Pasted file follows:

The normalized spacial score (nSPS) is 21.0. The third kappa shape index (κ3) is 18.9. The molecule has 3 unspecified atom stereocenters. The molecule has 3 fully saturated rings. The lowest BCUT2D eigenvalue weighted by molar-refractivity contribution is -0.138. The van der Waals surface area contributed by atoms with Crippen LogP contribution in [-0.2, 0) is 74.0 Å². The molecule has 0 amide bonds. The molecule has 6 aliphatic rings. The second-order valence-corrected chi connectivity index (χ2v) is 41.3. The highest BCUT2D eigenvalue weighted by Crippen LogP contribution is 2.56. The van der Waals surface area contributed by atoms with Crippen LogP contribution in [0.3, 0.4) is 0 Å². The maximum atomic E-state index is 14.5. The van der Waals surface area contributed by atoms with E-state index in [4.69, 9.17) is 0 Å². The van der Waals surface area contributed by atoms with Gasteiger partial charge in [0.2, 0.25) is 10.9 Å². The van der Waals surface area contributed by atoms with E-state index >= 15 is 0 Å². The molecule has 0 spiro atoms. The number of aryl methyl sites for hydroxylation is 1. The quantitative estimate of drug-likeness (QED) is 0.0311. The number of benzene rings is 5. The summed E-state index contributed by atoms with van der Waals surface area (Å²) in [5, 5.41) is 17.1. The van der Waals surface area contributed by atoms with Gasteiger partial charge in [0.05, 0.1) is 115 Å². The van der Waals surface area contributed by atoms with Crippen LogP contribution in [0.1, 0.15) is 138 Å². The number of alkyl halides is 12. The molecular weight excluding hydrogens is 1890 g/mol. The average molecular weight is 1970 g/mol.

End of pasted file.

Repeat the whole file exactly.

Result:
The normalized spacial score (nSPS) is 21.0. The third kappa shape index (κ3) is 18.9. The molecule has 3 unspecified atom stereocenters. The molecule has 3 fully saturated rings. The lowest BCUT2D eigenvalue weighted by molar-refractivity contribution is -0.138. The van der Waals surface area contributed by atoms with Crippen LogP contribution in [-0.2, 0) is 74.0 Å². The molecule has 0 amide bonds. The molecule has 6 aliphatic rings. The second-order valence-corrected chi connectivity index (χ2v) is 41.3. The highest BCUT2D eigenvalue weighted by Crippen LogP contribution is 2.56. The van der Waals surface area contributed by atoms with Crippen LogP contribution in [0.3, 0.4) is 0 Å². The maximum atomic E-state index is 14.5. The van der Waals surface area contributed by atoms with E-state index in [4.69, 9.17) is 0 Å². The van der Waals surface area contributed by atoms with Gasteiger partial charge in [0.2, 0.25) is 10.9 Å². The van der Waals surface area contributed by atoms with E-state index >= 15 is 0 Å². The molecule has 0 spiro atoms. The number of aryl methyl sites for hydroxylation is 1. The quantitative estimate of drug-likeness (QED) is 0.0311. The number of benzene rings is 5. The summed E-state index contributed by atoms with van der Waals surface area (Å²) in [5, 5.41) is 17.1. The van der Waals surface area contributed by atoms with Gasteiger partial charge in [0.05, 0.1) is 115 Å². The van der Waals surface area contributed by atoms with Crippen LogP contribution in [0.1, 0.15) is 138 Å². The number of alkyl halides is 12. The molecular weight excluding hydrogens is 1890 g/mol. The average molecular weight is 1970 g/mol.